4. Finalize settlement agreement. Once everything is resolved, the mediator drafts the divorce agreement.

Pros and cons of divorce mediation

Divorce mediation can be a valuable alternative to a court trial, though it’s not without its limitations.

  • Less expensive. Mediation is generally more cost-effective than a long, drawn-out trial. After mediation, you can finish the divorce process online and potentially skip the court hearing altogether.
  • Confidential. Divorce hearings are public record, whereas mediation is a private meeting.
  • Negotiated agreement. The divorcing couple comes to a resolution together, rather than a court-imposed settlement.
  • You and your spouse control the process. The mediator only serves to facilitate the session, but you ultimately control what happens.
  • Higher compliance rate. Couples generally follow the terms of the divorce agreement more than a traditional lawsuit because they participate in the decision making.
  • No legal counsel. Even though the mediator may be a lawyer or a former judge, they can’t give you or your spouse any legal advice. You may still need to hire a lawyer for legal counsel.
  • Doesn’t include filing and fees. You’ll still need to submit your divorce settlement agreement to the county clerk and pay a separate filing fee — on top of your mediation costs.
  • May not be a good solution for everyone. Mediation requires that the divorcing couple be willing to compromise and come to an agreement. And it may not be safe or appropriate for spouses with a history or fear of domestic violence.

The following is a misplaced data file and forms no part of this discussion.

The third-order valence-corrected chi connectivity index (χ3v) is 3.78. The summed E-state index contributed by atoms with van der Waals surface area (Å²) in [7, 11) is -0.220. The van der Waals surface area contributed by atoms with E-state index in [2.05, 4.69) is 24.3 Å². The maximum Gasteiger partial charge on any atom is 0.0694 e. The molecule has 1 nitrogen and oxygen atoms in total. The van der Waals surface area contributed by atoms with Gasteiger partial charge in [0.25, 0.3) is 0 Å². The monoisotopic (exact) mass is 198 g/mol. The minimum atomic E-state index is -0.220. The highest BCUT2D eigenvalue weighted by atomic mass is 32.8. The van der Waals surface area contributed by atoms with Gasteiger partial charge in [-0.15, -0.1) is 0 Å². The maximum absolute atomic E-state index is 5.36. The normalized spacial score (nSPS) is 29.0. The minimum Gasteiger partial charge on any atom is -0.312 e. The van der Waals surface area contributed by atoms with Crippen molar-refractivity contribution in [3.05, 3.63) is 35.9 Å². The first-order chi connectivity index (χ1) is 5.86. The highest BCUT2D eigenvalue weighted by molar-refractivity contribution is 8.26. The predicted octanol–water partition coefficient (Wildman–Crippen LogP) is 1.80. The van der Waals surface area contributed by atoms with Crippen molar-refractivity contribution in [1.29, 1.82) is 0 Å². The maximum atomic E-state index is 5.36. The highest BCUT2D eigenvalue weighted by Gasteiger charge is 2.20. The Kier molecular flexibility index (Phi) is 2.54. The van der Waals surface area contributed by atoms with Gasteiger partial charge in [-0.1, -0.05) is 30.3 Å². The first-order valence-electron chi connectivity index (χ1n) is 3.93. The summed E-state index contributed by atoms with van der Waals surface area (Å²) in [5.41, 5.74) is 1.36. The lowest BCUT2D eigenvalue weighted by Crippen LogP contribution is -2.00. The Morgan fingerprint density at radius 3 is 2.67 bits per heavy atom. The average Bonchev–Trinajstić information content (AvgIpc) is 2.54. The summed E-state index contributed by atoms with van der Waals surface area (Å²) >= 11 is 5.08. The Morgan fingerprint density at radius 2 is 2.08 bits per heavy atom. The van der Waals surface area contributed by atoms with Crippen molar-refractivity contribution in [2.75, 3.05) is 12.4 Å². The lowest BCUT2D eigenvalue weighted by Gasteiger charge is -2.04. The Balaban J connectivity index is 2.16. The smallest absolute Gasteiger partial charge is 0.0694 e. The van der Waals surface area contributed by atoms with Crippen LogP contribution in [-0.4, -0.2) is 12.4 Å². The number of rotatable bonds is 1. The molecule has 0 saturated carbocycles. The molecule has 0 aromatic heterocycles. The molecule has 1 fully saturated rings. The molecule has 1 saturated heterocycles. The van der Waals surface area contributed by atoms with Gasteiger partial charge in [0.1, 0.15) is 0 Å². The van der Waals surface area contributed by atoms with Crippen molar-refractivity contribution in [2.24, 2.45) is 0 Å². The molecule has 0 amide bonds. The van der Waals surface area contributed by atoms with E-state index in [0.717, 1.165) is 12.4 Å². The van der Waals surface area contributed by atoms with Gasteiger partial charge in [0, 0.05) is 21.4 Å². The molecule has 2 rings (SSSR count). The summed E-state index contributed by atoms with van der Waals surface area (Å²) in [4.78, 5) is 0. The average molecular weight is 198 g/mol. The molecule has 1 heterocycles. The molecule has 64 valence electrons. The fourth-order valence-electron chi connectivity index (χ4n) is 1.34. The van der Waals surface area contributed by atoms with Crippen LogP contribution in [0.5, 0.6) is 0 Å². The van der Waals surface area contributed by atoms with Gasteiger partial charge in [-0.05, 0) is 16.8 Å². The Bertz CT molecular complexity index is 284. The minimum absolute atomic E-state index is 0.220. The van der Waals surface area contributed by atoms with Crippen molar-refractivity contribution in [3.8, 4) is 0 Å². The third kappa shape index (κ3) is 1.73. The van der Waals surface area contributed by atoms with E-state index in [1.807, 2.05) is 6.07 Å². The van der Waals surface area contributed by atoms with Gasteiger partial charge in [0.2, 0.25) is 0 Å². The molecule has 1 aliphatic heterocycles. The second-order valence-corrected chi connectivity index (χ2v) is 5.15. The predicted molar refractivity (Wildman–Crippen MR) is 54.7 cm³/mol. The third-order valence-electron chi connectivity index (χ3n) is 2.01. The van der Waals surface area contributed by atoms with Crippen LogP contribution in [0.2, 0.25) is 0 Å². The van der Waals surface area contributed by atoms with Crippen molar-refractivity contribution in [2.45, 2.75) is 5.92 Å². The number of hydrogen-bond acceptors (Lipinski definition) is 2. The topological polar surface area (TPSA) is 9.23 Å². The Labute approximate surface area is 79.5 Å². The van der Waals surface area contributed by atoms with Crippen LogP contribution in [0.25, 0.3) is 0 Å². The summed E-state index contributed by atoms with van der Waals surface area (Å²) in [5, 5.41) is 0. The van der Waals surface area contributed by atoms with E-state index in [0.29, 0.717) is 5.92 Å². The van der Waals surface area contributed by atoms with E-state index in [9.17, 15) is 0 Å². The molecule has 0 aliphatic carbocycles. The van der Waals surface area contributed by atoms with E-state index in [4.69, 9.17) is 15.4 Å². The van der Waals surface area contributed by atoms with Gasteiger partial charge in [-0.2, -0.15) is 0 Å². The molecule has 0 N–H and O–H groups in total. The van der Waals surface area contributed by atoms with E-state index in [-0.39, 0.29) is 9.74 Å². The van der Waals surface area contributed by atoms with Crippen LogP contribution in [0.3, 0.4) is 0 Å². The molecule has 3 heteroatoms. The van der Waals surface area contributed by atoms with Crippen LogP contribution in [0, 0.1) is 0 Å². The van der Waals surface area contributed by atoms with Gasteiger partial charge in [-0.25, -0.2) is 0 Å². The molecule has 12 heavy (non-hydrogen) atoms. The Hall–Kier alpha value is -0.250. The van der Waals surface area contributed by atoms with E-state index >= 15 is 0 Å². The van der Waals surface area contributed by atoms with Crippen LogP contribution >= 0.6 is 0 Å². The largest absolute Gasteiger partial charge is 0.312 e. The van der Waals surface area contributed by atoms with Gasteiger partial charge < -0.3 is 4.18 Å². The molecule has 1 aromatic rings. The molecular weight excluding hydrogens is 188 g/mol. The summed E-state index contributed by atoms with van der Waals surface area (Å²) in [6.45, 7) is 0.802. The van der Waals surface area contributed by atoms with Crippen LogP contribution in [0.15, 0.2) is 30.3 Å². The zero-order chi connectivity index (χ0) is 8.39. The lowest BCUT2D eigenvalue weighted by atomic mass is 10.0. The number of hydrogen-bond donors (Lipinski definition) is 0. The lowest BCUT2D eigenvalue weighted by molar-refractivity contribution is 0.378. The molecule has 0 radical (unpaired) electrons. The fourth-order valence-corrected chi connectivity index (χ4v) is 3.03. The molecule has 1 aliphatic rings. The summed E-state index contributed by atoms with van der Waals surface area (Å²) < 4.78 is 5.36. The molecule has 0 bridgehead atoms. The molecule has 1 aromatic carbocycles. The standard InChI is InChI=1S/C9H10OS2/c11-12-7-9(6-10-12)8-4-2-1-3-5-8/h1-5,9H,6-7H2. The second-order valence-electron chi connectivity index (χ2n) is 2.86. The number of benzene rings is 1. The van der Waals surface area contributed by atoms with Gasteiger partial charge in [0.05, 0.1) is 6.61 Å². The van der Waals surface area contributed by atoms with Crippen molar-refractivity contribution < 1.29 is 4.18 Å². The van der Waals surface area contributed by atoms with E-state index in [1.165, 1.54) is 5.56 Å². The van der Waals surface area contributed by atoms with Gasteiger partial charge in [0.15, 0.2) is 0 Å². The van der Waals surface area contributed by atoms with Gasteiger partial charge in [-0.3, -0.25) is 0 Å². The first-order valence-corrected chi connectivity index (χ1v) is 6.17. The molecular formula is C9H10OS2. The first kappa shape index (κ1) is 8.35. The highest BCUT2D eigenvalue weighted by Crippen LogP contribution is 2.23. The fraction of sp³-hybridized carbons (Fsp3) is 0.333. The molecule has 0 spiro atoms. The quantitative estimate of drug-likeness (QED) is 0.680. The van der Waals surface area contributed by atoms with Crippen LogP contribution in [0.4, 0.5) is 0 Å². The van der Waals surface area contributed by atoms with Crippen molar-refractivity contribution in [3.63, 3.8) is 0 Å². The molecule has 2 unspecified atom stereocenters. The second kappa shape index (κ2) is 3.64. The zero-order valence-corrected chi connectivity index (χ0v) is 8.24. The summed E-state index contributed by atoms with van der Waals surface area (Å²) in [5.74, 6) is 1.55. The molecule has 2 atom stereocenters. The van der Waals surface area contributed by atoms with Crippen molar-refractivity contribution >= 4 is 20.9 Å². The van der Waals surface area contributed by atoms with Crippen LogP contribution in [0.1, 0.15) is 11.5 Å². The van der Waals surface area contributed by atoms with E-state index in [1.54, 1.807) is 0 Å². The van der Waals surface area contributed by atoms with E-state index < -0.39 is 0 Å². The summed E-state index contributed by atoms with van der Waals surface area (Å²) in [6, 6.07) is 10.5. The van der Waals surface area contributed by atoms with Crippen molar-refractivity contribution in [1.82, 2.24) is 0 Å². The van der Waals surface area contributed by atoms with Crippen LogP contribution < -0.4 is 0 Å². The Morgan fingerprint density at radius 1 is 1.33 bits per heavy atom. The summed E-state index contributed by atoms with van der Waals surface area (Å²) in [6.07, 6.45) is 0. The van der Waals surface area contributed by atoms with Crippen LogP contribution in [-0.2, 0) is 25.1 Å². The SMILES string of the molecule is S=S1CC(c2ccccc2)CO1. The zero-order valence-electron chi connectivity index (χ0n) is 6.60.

Ask a lawyer: 4 experts share advice for a smooth mediation

We asked four lawyers with a combined total of 85 years of legal experience to answer our most burning questions about the mediation process.

Andrew Shaw
  • Andrew Shaw
  • Managing attorney
  • Shaw Divorce & Family Law LLC
Christina Previte
  • Christina Previte
  • CEO and co-owner
  • New Jersey Divorce Solutions
Karen Covy
  • Karen Covy
  • Divorce lawyer, mediator, arbitrator and coach
  • The Law Offices of Karen A. Covy, PC
Virginia Maroulakos Rucinski
  • Virginia Maroulakos Rucinski
  • Divorce and family lawyer
  • Mattleman, Weinroth & Miller, P.C.

Is divorce mediation right for me?

Divorce mediation isn’t about assigning blame or proving wrongdoing. Instead, it’s generally best for couples who:

  • Want to keep divorce costs low
  • Have children and want to find a solution that works for everyone
  • Want to maintain a working relationship after the divorce
  • Want to avoid a public court hearing
  • Are willing to compromise

Where can I find a divorce mediator?

A divorce mediator plays a critical role in the process. Here are a few places you can find one:

  • Local legal aid office
  • Local bar association
  • Local community mediation center
  • National mediation organizations, including the Association of Family and Conciliation Courts, the American Arbitration Association and the Association for Conflict Resolution

How to prepare for divorce mediation

Here are a few tips to try to make the mediation process as smooth and successful as possible:

  • Research before you hire. Some mediators specialize in child custody mediation or focus on resolving financial disputes. You and your spouse should agree on one specially-trained or certified mediator that you both feel comfortable with.